A cashmere wrap by Italian designer Loro Piana is her can't-do-without fashion accessory. She takes much pride in her hometown of Houston where she boasts about the city's great seafood and its must-see-once-in-your-lifetime rodeo show. Beyond that, her favorite places are Paris, St. Tropez and Capri. She credits her late husband and bright, stylish friends for her success. These are just some of the interesting discoveries about Tracey Ferguson, editor in chief of Jones magazine and star of her own reality show, "Keeping Up with the Joneses."
She's very put-together, savvy and knows how to balance her home life and the future of her magazine with class and modesty in an industry where egos grow by the minute.
This is just a day in the life of Tracey Ferguson.
What are the biggest challenges in your business?
The insanely long, arduous hours spent with advertisers, fashion houses and showrooms to give our magazine a chance. I have a small team and we are fantastically creative and every day we are selling people on the concept of JONES.
Your magazine launched during a very bad economic time for print. How did you manage that?
To stay alive you must market and offer a BRAND that can transcend print, and move and translate into digital, mobile, TV, across multiple platforms. Today's technology is so new; it's very tough to stay ahead of the curve when you're a small brand trying to grow. It's often costly, time consuming and just so very NEW! The best of the best magazines struggle with translating their magazines to an online experience and monetizing that experience for profit. Any one of us could be the next blueprint for success if we hit it just right. The trick lies in being clever, resourceful, decidedly different and just plain outlasting everyone else around you.
What are some unexpected surprises that come with starting your own business?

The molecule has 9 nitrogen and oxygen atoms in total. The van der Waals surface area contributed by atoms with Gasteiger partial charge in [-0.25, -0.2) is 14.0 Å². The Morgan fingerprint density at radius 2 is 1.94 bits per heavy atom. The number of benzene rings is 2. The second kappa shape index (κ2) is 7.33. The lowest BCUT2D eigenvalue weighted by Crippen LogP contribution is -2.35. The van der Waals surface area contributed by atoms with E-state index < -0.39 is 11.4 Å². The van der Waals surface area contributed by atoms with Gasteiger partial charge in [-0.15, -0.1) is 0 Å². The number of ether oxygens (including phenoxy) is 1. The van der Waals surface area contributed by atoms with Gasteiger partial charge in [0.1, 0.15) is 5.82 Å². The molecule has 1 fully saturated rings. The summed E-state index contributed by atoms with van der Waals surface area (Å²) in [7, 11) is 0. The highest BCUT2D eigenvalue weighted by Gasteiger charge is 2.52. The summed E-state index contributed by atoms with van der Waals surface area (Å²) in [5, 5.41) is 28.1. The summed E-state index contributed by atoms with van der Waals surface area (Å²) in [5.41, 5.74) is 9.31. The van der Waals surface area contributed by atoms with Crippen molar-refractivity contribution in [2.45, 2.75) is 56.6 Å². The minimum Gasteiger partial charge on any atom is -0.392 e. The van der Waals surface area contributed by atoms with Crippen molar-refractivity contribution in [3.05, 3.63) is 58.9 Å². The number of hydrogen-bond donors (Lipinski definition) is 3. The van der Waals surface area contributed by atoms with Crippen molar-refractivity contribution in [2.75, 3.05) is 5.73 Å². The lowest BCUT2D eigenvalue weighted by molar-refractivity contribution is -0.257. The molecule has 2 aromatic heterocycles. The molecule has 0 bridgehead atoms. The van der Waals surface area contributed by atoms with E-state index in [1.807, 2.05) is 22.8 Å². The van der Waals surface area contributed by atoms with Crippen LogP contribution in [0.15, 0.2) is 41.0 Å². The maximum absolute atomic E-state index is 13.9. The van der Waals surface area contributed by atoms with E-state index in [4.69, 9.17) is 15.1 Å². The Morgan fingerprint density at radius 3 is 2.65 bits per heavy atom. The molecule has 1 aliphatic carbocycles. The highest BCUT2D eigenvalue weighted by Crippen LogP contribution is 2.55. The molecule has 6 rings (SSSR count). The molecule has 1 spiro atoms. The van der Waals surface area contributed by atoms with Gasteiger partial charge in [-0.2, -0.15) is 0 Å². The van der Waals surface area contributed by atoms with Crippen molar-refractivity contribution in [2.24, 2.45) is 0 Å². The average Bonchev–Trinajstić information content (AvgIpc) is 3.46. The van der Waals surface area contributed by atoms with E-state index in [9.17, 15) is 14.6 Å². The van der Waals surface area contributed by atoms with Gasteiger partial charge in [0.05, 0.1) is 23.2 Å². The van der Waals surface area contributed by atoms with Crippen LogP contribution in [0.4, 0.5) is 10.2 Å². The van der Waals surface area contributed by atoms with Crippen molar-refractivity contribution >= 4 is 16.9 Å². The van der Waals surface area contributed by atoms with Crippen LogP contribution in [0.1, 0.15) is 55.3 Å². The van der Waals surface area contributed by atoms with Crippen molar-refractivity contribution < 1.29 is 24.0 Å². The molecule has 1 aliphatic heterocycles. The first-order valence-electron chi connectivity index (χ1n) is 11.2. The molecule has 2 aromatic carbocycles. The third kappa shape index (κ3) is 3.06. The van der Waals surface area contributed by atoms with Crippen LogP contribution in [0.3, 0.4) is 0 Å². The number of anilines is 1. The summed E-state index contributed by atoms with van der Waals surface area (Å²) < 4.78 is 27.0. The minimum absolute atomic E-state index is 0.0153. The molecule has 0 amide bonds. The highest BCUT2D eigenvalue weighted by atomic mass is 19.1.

Having to always be "ON" once you step out the door. When you own your own business, you are forever talking and talking and talking about it. It's part of the unspoken deal you make when choosing this path. Also, you can never really be 100 percent prepared for when people are NOT your biggest fans, and they don't like you, or are disappointed (angry even) that you didn't run their story/feature. People expect so much out of you, and it can really get to you if you're a person who is used to being thought of as everyone's friend, but now you're saying "no." People um, don't like that so much.
How do you make time for your other passions and interests?
I have a terrific group of friends who understand my schedule as I do theirs. We make plans to connect knowing that one or two of us may fall off, but it's no big deal. I LOVE my church life at The Fountain of Praise, and I recognize Jesus Christ as my savior and look to His word for direction. I'm raising two particularly active and musically talented teenagers, so they are my main hobbies. My family comes first and my parents were a godsend helping along the way.
Is there anything you would have done differently?
I might've learned to practice patience earlier. You need a lot of personal patience to lead the people that you work closely with. They're not in your head and can't read your thoughts. I probably was not as pleasant to work with as I would've liked to have been, but I've learned to be more communicative, more flexible and more open to new ideas.
What advice can you offer someone looking to become an entrepreneur?
Take a year to STUDY your field, meet the people, network with the top talent in your field. Befriend the best of the best and learn from them. Troubleshoot the potholes and land mines in your field in advance with people who know. Read everything. Know the vernacular. Being fearless is cool but being strategic has its benefits, too. Find a way to be special. Identify and partner with people who know more than you. Demonstrate a "thank you" more often than you ever thought you needed to. Pray over your business. Ask God to make your next move OBVIOUS to you, so you can't possibly miss it.